Katrina did not decimate us, she brought us together. She provided the means to display the iron-fisted will and intestinal fortitude that makes our people so unique and so awe-inspiringly special. There is a pulse which flows through our society that bounds intensely strong and steady - too powerful to be altered by catastrophes. We bounced back from Andrew, Oklahoma City, September 11 and now Katrina and Rita with unyielding resolve and a burning, unquenchable passion to never allow ourselves to be knocked down for longer than a brief moment in time, but a slight pause in history. The brave-spirited people who preceded us and taught us these valuable lessons in human compassion can hopefully now see the fruits of their labor in who we are and what we stand for. It is our responsibility to ensure these same lessons are passed on to our children, so when a future crisis might occur, man-made or by nature, they will be there, ready and willing to be the next generation of "first responders". Without question, "The Road to Katrina" lies within us all.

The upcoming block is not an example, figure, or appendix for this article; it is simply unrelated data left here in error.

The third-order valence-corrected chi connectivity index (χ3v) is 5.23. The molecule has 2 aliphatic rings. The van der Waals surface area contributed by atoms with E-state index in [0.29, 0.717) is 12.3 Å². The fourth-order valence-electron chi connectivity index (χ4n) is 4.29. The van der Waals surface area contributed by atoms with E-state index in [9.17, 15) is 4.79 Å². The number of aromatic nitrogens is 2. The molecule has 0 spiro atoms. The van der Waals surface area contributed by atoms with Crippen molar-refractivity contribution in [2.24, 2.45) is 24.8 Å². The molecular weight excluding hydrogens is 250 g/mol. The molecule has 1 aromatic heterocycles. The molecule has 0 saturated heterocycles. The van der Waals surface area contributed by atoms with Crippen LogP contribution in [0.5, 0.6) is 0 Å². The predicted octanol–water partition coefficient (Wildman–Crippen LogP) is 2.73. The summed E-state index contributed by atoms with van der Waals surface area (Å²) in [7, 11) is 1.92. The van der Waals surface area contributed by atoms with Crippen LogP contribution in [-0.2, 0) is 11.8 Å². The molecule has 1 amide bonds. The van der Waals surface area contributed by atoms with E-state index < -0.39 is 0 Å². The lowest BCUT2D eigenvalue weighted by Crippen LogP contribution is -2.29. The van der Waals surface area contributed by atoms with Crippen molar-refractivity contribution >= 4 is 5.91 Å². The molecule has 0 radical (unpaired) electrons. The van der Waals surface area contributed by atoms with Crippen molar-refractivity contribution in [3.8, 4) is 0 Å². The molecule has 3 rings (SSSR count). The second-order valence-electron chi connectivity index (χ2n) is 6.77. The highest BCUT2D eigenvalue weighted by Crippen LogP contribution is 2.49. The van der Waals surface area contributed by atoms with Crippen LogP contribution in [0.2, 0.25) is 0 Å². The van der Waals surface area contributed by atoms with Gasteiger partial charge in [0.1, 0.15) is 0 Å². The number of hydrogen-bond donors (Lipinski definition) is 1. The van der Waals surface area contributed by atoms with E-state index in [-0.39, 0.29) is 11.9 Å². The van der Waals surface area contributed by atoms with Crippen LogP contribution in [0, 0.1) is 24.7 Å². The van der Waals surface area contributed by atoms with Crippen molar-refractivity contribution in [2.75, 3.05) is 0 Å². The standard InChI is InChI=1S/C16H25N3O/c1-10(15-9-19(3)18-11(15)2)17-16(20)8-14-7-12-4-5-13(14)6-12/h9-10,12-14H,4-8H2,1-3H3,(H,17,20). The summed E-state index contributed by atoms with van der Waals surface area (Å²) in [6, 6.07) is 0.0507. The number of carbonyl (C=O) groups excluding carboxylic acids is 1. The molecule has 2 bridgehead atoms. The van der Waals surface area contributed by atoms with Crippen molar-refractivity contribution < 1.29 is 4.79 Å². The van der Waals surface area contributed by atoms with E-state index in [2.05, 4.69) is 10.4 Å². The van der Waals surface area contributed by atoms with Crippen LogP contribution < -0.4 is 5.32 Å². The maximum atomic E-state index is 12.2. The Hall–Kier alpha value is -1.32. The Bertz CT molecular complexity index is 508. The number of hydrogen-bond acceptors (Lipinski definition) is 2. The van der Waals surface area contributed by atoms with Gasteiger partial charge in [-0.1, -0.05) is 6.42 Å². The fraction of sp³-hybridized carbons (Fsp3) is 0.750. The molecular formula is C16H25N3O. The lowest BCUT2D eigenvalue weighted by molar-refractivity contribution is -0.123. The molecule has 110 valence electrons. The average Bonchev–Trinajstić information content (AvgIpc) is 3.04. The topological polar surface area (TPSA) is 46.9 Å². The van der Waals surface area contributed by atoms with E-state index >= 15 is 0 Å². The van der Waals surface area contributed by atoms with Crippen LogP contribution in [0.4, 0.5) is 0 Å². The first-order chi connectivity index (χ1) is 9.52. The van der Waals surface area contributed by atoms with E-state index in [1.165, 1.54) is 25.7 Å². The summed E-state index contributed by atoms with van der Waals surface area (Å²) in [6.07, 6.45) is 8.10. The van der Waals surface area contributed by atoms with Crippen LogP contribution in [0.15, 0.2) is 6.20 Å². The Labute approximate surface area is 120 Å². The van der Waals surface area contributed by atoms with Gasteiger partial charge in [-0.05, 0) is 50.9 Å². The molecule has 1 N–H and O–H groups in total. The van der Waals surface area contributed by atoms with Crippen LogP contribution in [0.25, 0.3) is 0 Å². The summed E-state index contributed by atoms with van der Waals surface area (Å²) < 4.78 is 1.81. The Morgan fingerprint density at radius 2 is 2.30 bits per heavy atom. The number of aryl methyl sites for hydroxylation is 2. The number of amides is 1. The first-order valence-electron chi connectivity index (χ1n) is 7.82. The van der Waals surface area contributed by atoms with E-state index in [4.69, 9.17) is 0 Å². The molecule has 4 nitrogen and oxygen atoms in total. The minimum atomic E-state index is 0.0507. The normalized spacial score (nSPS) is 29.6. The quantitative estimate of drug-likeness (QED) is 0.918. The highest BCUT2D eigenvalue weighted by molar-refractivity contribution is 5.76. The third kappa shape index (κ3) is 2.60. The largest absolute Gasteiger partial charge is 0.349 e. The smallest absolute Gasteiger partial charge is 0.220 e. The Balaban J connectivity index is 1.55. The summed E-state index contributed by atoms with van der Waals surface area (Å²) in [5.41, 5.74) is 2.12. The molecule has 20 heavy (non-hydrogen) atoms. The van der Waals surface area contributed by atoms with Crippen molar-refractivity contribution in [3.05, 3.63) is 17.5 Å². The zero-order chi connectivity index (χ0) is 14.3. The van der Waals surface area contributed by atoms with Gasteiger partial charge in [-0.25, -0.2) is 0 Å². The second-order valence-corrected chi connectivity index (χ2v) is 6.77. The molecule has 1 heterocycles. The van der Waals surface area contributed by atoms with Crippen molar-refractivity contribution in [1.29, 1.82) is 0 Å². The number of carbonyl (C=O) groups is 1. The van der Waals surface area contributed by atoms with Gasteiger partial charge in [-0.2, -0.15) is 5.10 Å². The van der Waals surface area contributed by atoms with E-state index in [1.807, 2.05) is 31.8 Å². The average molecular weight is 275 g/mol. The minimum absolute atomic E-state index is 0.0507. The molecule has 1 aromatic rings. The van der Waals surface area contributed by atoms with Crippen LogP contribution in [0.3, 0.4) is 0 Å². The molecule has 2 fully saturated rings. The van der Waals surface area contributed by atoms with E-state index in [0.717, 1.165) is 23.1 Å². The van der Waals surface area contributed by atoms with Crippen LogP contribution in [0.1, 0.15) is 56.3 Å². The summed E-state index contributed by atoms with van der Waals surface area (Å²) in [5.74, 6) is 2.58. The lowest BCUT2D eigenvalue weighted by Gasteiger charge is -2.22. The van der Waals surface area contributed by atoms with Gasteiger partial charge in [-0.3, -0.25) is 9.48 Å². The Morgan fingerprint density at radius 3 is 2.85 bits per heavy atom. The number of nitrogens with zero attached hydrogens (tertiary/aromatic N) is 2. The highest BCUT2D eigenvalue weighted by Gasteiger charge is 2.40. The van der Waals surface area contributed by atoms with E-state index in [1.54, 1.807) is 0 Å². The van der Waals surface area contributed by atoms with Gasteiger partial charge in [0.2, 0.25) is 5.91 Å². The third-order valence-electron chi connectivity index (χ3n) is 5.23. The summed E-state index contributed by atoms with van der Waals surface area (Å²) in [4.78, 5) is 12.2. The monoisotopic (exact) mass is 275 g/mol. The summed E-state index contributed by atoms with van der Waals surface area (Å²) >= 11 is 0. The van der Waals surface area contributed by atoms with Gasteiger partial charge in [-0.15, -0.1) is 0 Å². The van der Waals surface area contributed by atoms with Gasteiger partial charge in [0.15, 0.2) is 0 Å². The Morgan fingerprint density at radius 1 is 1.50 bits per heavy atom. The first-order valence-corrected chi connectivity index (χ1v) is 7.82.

Slideshow Images:

Credit to author Erik Larson - for excerpts and quotations from "Isaac's Storm" and Chief Chris Mickal of the New Orleans Fire Department. Thank you to the Canadian USAR Teams who unselfishly assisted their brothers and neighbors in need of their skills. Thanks and praise to all the members of the NOFD for hanging in there through the most trying of times in unbearable conditions...and getting the job done!


Curtis S.D. Massey is president of Massey Enterprises Inc., the world???s leading disaster planning firm. Massey Disaster/Pre-Fire Plans protect the vast majority of the tallest and highest-profile buildings in North America. He also teaches an advanced course on High-Rise Fire Department Emergency Operations to major city fire departments throughout the U.S. and Canada. Massey also regularly writes articles regarding "new age" technology that impacts firefighter safety. Massey also authored 10 Days At Ground Zero, which appeared in the April 2002 issue of Firehouse Magazine.